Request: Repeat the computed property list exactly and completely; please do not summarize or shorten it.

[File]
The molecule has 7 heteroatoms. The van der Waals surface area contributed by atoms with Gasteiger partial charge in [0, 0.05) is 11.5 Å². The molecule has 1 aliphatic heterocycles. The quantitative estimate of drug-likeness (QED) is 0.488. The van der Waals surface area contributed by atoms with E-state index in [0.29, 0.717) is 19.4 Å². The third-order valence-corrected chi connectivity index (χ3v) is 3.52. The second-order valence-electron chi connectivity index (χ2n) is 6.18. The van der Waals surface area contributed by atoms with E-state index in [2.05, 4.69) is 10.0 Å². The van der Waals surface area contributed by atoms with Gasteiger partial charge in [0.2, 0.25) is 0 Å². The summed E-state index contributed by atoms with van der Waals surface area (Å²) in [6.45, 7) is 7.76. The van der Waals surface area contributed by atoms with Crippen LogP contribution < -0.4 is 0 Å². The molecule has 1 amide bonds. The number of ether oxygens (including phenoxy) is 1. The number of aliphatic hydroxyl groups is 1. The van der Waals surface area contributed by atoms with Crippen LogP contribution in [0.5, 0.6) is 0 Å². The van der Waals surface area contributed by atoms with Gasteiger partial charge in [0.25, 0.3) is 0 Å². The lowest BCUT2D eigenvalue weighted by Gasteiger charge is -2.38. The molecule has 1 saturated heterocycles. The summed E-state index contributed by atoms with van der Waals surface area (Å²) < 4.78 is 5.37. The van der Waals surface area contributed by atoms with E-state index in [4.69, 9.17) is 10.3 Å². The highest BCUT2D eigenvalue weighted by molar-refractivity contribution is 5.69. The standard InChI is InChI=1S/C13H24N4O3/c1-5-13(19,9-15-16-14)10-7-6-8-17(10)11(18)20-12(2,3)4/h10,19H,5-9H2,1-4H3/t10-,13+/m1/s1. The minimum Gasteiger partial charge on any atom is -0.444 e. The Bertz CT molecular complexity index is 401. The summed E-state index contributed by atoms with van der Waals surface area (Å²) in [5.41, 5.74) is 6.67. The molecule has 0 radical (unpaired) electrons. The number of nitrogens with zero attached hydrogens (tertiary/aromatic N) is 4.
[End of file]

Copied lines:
The molecule has 7 heteroatoms. The van der Waals surface area contributed by atoms with Gasteiger partial charge in [0, 0.05) is 11.5 Å². The molecule has 1 aliphatic heterocycles. The quantitative estimate of drug-likeness (QED) is 0.488. The van der Waals surface area contributed by atoms with E-state index in [0.29, 0.717) is 19.4 Å². The third-order valence-corrected chi connectivity index (χ3v) is 3.52. The second-order valence-electron chi connectivity index (χ2n) is 6.18. The van der Waals surface area contributed by atoms with E-state index in [2.05, 4.69) is 10.0 Å². The van der Waals surface area contributed by atoms with Gasteiger partial charge in [0.2, 0.25) is 0 Å². The summed E-state index contributed by atoms with van der Waals surface area (Å²) in [6.45, 7) is 7.76. The van der Waals surface area contributed by atoms with Crippen LogP contribution < -0.4 is 0 Å². The molecule has 1 amide bonds. The number of ether oxygens (including phenoxy) is 1. The number of aliphatic hydroxyl groups is 1. The van der Waals surface area contributed by atoms with Crippen LogP contribution in [0.5, 0.6) is 0 Å². The van der Waals surface area contributed by atoms with Gasteiger partial charge in [0.25, 0.3) is 0 Å². The lowest BCUT2D eigenvalue weighted by Gasteiger charge is -2.38. The molecule has 1 saturated heterocycles. The summed E-state index contributed by atoms with van der Waals surface area (Å²) < 4.78 is 5.37. The van der Waals surface area contributed by atoms with E-state index in [4.69, 9.17) is 10.3 Å². The highest BCUT2D eigenvalue weighted by molar-refractivity contribution is 5.69. The standard InChI is InChI=1S/C13H24N4O3/c1-5-13(19,9-15-16-14)10-7-6-8-17(10)11(18)20-12(2,3)4/h10,19H,5-9H2,1-4H3/t10-,13+/m1/s1. The minimum Gasteiger partial charge on any atom is -0.444 e. The Bertz CT molecular complexity index is 401. The summed E-state index contributed by atoms with van der Waals surface area (Å²) in [5.41, 5.74) is 6.67. The molecule has 0 radical (unpaired) electrons. The number of nitrogens with zero attached hydrogens (tertiary/aromatic N) is 4.